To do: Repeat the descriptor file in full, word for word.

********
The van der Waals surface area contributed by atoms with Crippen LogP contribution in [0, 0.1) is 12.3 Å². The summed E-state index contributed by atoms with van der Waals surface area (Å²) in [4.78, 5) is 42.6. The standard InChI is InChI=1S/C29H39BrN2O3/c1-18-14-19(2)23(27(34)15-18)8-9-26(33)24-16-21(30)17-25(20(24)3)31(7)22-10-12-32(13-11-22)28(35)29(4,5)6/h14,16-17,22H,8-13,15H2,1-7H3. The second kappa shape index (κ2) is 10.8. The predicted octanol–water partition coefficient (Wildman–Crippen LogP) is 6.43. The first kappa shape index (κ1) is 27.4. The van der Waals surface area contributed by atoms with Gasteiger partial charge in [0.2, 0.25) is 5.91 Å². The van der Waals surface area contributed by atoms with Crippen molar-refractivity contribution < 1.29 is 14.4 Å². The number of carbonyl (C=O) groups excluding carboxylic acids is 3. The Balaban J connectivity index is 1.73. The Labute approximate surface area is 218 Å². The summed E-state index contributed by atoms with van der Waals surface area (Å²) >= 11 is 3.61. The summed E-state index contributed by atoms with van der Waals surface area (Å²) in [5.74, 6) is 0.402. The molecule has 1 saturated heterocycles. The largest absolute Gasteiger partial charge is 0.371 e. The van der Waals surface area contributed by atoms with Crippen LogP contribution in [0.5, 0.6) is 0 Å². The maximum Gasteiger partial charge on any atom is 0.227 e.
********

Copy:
The van der Waals surface area contributed by atoms with Crippen LogP contribution in [0, 0.1) is 12.3 Å². The summed E-state index contributed by atoms with van der Waals surface area (Å²) in [4.78, 5) is 42.6. The standard InChI is InChI=1S/C29H39BrN2O3/c1-18-14-19(2)23(27(34)15-18)8-9-26(33)24-16-21(30)17-25(20(24)3)31(7)22-10-12-32(13-11-22)28(35)29(4,5)6/h14,16-17,22H,8-13,15H2,1-7H3. The second kappa shape index (κ2) is 10.8. The predicted octanol–water partition coefficient (Wildman–Crippen LogP) is 6.43. The first kappa shape index (κ1) is 27.4. The van der Waals surface area contributed by atoms with Gasteiger partial charge in [0.2, 0.25) is 5.91 Å². The van der Waals surface area contributed by atoms with Crippen molar-refractivity contribution < 1.29 is 14.4 Å². The number of carbonyl (C=O) groups excluding carboxylic acids is 3. The Balaban J connectivity index is 1.73. The Labute approximate surface area is 218 Å². The summed E-state index contributed by atoms with van der Waals surface area (Å²) >= 11 is 3.61. The summed E-state index contributed by atoms with van der Waals surface area (Å²) in [5.74, 6) is 0.402. The molecule has 1 saturated heterocycles. The largest absolute Gasteiger partial charge is 0.371 e. The van der Waals surface area contributed by atoms with Crippen LogP contribution in [0.5, 0.6) is 0 Å². The maximum Gasteiger partial charge on any atom is 0.227 e.